It's likely that Exchange 365 doesn't even share any code with on-prem Exchange.

 



[#] Fri Dec 17 2021 19:37:44 EST from Nurb432

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Ok ignore that last post.  I shouldn't post when drugged.  I thought you said "data" not "code".  

 

sheesh.  im done. cya all tomorrow. before i make a total fool of myself



[#] Sun Dec 19 2021 01:03:21 EST from ParanoidDelusions

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5.5 was what I was God tier on. I had one of my guys migrate to the version after that - and all I know was that it was even better. 

And for corporate e-mail - Exchange 5.5 was rock solid - if you actually *knew* Exchange. 

 

Fri Dec 17 2021 19:36:31 EST from Nurb432

I believe ours does. I know we have both. 

But i'm not in that world now, thankfully. I stopped supporting exchange when it still had real version numbers and not dates. ( 5.5 rings a bell.. )

Fri Dec 17 2021 07:14:09 PM EST from IGnatius T Foobar
It's likely that Exchange 365 doesn't even share any code with on-prem Exchange.

 



 



[#] Sun Dec 19 2021 16:30:13 EST from IGnatius T Foobar

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And for corporate e-mail - Exchange 5.5 was rock solid - if you
actually *knew* Exchange. 

...and if you shut down the server right after installing it, and kept it that way.

But if you actually tried to keep it running, it would crash at the drop of an electron.

[#] Sun Dec 19 2021 16:33:17 EST from IGnatius T Foobar

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In other news, Microsoft's "Cascadia Mono" font looks better on the Linux KDE console than it does on Microsoft's own Windows Terminal. Not just marginally better either; it really pops.

[#] Sun Dec 19 2021 16:49:24 EST from Nurb432

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lol



[#] Sun Dec 19 2021 17:33:01 EST from Nurb432

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I honestly dont remember much trouble with mine.  However, we were a small shop. Perhaps 100 local mailboxes ( most of our employees worked in the plant, didnt need mail ). It 'just worked'.

 

I *do* remember when the i-love-you virus came out and it was when i was babysitting the 5.5 install ( i was it. the entire IT staff ).  I unplugged from our corporate network as fast i humanly could.. For a good 3 days until the rest of the world got it under control.  Funny story but it culminated with me noticing the incoming Q filing,  reading it, "oh crap attack of some sort, the president... arrgh!'   running thru the office and unplugging our president's PC "then running back to computer room and yanking the network cable out of my exchange server. Broke the wire actually, the connector was still in the server. Then i shut down the ISDN line, not as forcefully :) Everyone knew something bad had just happened, i dont run.. panic, or do things like that out of the blue.  President just sat there at his desk patiently, waiting for me to return to explain.  He was Japanese, and was just about to click on a message from an Indian at another division. I could see it in his in box and his mouse over it as i grabbed the power. Language barriers, they never thought twice about the subject being odd, like we would.   Couple other people came up afterwards, "um, what just happened, are we ok? "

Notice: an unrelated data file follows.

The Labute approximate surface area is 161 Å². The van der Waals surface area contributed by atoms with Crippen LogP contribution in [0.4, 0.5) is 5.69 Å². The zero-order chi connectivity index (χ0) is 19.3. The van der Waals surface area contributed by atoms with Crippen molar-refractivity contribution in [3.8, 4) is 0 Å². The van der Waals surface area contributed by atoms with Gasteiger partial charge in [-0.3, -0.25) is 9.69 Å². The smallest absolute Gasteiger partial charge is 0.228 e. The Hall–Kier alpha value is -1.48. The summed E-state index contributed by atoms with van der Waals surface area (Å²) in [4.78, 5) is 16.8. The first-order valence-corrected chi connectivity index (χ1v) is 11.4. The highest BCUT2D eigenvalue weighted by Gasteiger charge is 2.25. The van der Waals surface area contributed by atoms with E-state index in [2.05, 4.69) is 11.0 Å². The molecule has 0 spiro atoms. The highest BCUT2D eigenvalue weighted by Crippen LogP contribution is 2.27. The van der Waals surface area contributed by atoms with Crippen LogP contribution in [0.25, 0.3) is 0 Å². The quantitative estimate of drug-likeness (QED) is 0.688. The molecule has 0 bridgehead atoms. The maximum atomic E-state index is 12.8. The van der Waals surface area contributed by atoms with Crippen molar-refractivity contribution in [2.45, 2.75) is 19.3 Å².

Was running CA backup "something-or-other". ( its what was there when i started. it worked. didn't bother shopping for something else )  Also ran CA antivirus, which at time worked on the English PCs fine, but not so well on the Japanese ones. ( funny story with that. remind me later )

Dude before me liked trek: He named all the servers and print Qs after star trek characters.   Printer out in shipping = Worf.  PDC = Picard, primary file-server = Kirk,  Exchange = Enterprise ( in a strange way, to me that fit. i actually left it alone after i re-did the rest ).  I of course named them to things like "shipping Printer"  i'm boring :) 

When it came time to replace the file servers it was of course going to break 1/2 the excel sheets and shortcuts in the place unless i rebuilt with the same stupid-ass name. Everyone used unc path instead of drive letters  ( which was refreshing for a change, BUT it broke the easy-out ). I dont know if it can do it now or if it was just a hack i ran across and didnt realize it was not 'supported', but i setup a redhat ( it was still free back then.. ) SAMBA server that had 2 net-bios names. i needed to rebuild a 2nd file server too. ( it actually had a decent name, just full ). Let me collapse both into one, and gave people forever to migrate names, or not, it didnt matter. For the primary stupid named server, when it got full instead of adding space, he added a new server with a new name and no migration plans.. really?  Yes i might have been able to do it with DNS records, but from what i remember i tried that, and something didnt work right. Been too long now, some 20 years and i dont remember details.

Used to crack and email everyone's passwords to them once a month "Ok, here is what you used, try to do better next time".

Or the guy that was surfing porn at night after i got us "real" internet. "dude, look i dont care that you are doing if off hours, as bandwidth wont hurt us, but i have to give logs to HR.. you need to quit doing it"  couple of weeks later "ya, um i got yelled at, i know. i'm a dumbass"

We were all in our mid/upper 20s too..  and no rules against fraternization with coworkers..  I miss that place. Fun times. Only place i ever liked working at, planned on staying forever. Until "the destructor" came and blew the place up, they ended up having to file bankruptcy a year after i was gone he did so much damage.. Been in business some 10 years prior. and was making money.